Thorpe learned how to use the devices, working all day every day to make a full recovery, fighting through extreme pain and difficulty, but eventually regaining full rotation of the knee. After running his first triathlon, he called his orthopedic surgeon to tell him what he had done and the doctor was convinced that Thorp was insane. He believed that if Thorp continued to run on a knee that was bone on bone without cartilage, he would be crippled within a year. Thorp thanked him for his time and then three years later he almost beat the surgeon in another triathlon. “The way I saw it was if this device I was using was truly true and if the cells truly replicate themselves every seven years, then in seven years I would either be crippled or I would be well,” said Thorp. “Now it has been 33 years and I’ve competed in 32 triathlons, I’ve overseen 40,000 patient hours with the new technology that is much more advanced than what I started out with and I now train doctors in all walks of medicine to use what the stunt man found to be correct.”
Thorp went on to attend the institute of Biomolecular Research & Education becoming fully trained in the operation of the scope and then spent some time treating horses at a race track to begin to pay for his therapy, training and devices. He eventually returned to Hawaii and to stunt work using the device to help himself continue recovery. In time, through word of mouth, Thorp ended up treating others who needed help and eventually treated the President of Castle Medical Center in Hawaii. He continued to learn by studying acupuncture at the Institute of Oriental Medicine and developed the most effective treatment using the Acuscope/Myopulse therapy in conjunction with acupuncture and pressure points. After much success, he was offered the opportunity to bring the technology to the medical center and spent four years overseeing 20 technicians all seeing 8 patients a day with a variety of injuries. Their success rate was unprecedented and helped Thorp learn through clinical studies what actually works, leading him to develop protocols that are now being used by physicians and clinicians worldwide.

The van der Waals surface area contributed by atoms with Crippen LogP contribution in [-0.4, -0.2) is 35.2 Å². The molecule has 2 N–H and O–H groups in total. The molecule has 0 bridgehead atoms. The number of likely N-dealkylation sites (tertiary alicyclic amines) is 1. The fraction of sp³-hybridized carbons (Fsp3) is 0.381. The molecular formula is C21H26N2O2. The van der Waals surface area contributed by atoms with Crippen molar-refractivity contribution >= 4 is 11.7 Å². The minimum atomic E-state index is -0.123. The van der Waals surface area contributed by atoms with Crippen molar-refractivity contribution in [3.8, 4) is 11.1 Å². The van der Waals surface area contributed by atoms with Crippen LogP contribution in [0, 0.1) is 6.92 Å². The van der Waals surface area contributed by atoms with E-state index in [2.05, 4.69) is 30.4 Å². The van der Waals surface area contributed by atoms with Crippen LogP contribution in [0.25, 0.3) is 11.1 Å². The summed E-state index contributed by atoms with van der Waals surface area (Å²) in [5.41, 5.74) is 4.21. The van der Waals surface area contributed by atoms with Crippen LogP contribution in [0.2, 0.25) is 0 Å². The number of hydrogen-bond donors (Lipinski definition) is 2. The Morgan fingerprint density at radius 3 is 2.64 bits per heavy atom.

Years down the road, Thorp had the opportunity to meet the developer of the Acuscope and together they were able to incorporate Thorp’s findings with acupuncture, equine treatment, and clinical studies to revamp the system creating the new and improved Equiscope. Now, they see people in chronic pain, those who have been in car accidents, athletes, or even people recovering from surgery and are able to decrease recovery time and see improvement in just a matter days or weeks.
“I developed the protocols while at Castle Medical Center and now I am able to teach those clinical protocols to anyone. The technology has evolved as now we look at the body from an electrical point of view, and use artificial intelligence to excite the tissues and capture the behavior of the autonomic nervous system,” said Thorp. “When we capture that, whether it is sympathetic or parasympathetic, it’s measurable. This isn’t just infusing charge this is exciting tissue, capturing behavior and treating the body efficiently and effectively.”
Even after all of the opportunity, fame and success, when you ask Thorp about his greatest accomplishment, he quickly points to his wife and daughters. Together they love spending time outside, enjoying the beautiful California coastal living and partnering together in life.
“I am such a blessed man. God has taken care of me, given me second chances and I’m just thankful. So, this is my tithe, treating people, helping those in pain is my way of giving back in gratitude for all that I’ve been given,” said Thorp. “To be able to relive suffering from any living thing, wow! What a blessed man I am.”
To learn more about Thorp’s Electro-Equiscope Training & Therapy center and to better understand the technology, visit their website at thorpinstitute.com.